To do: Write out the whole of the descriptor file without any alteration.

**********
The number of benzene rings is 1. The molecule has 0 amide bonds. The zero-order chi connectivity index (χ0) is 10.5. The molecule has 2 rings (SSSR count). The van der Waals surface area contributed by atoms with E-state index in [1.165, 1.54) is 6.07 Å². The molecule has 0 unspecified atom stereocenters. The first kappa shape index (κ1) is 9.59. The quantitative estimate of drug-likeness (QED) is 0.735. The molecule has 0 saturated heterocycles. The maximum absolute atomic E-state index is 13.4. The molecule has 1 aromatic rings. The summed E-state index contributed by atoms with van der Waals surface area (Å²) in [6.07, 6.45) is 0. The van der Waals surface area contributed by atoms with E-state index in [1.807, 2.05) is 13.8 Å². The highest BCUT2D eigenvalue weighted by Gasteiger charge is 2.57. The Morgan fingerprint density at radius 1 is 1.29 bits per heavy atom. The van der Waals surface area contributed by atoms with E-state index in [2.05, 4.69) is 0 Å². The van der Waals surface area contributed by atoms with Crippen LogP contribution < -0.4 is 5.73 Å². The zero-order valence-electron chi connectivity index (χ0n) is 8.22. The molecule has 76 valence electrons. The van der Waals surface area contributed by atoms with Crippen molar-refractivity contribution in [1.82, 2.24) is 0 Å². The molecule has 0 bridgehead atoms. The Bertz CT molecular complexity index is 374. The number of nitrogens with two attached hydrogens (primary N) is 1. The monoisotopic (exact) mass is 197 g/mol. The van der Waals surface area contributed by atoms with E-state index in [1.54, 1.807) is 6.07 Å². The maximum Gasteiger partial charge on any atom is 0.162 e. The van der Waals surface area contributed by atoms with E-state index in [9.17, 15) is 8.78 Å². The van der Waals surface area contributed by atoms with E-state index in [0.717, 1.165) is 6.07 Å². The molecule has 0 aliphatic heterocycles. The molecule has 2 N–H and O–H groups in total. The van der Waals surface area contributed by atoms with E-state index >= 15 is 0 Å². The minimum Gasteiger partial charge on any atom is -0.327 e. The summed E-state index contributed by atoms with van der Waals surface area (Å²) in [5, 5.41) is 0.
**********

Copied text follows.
The number of benzene rings is 1. The molecule has 0 amide bonds. The zero-order chi connectivity index (χ0) is 10.5. The molecule has 2 rings (SSSR count). The van der Waals surface area contributed by atoms with E-state index in [1.165, 1.54) is 6.07 Å². The molecule has 0 unspecified atom stereocenters. The first kappa shape index (κ1) is 9.59. The quantitative estimate of drug-likeness (QED) is 0.735. The molecule has 0 saturated heterocycles. The maximum absolute atomic E-state index is 13.4. The molecule has 1 aromatic rings. The summed E-state index contributed by atoms with van der Waals surface area (Å²) in [6.07, 6.45) is 0. The van der Waals surface area contributed by atoms with E-state index in [1.807, 2.05) is 13.8 Å². The highest BCUT2D eigenvalue weighted by Gasteiger charge is 2.57. The Morgan fingerprint density at radius 1 is 1.29 bits per heavy atom. The van der Waals surface area contributed by atoms with E-state index in [2.05, 4.69) is 0 Å². The van der Waals surface area contributed by atoms with Crippen LogP contribution < -0.4 is 5.73 Å². The zero-order valence-electron chi connectivity index (χ0n) is 8.22. The molecule has 76 valence electrons. The van der Waals surface area contributed by atoms with Crippen molar-refractivity contribution in [1.82, 2.24) is 0 Å². The molecule has 0 bridgehead atoms. The Bertz CT molecular complexity index is 374. The number of nitrogens with two attached hydrogens (primary N) is 1. The monoisotopic (exact) mass is 197 g/mol. The van der Waals surface area contributed by atoms with E-state index in [1.54, 1.807) is 6.07 Å². The maximum Gasteiger partial charge on any atom is 0.162 e. The van der Waals surface area contributed by atoms with E-state index in [9.17, 15) is 8.78 Å². The van der Waals surface area contributed by atoms with E-state index in [0.717, 1.165) is 6.07 Å². The molecule has 0 aliphatic heterocycles. The molecule has 2 N–H and O–H groups in total. The van der Waals surface area contributed by atoms with E-state index >= 15 is 0 Å². The minimum Gasteiger partial charge on any atom is -0.327 e. The summed E-state index contributed by atoms with van der Waals surface area (Å²) in [5, 5.41) is 0.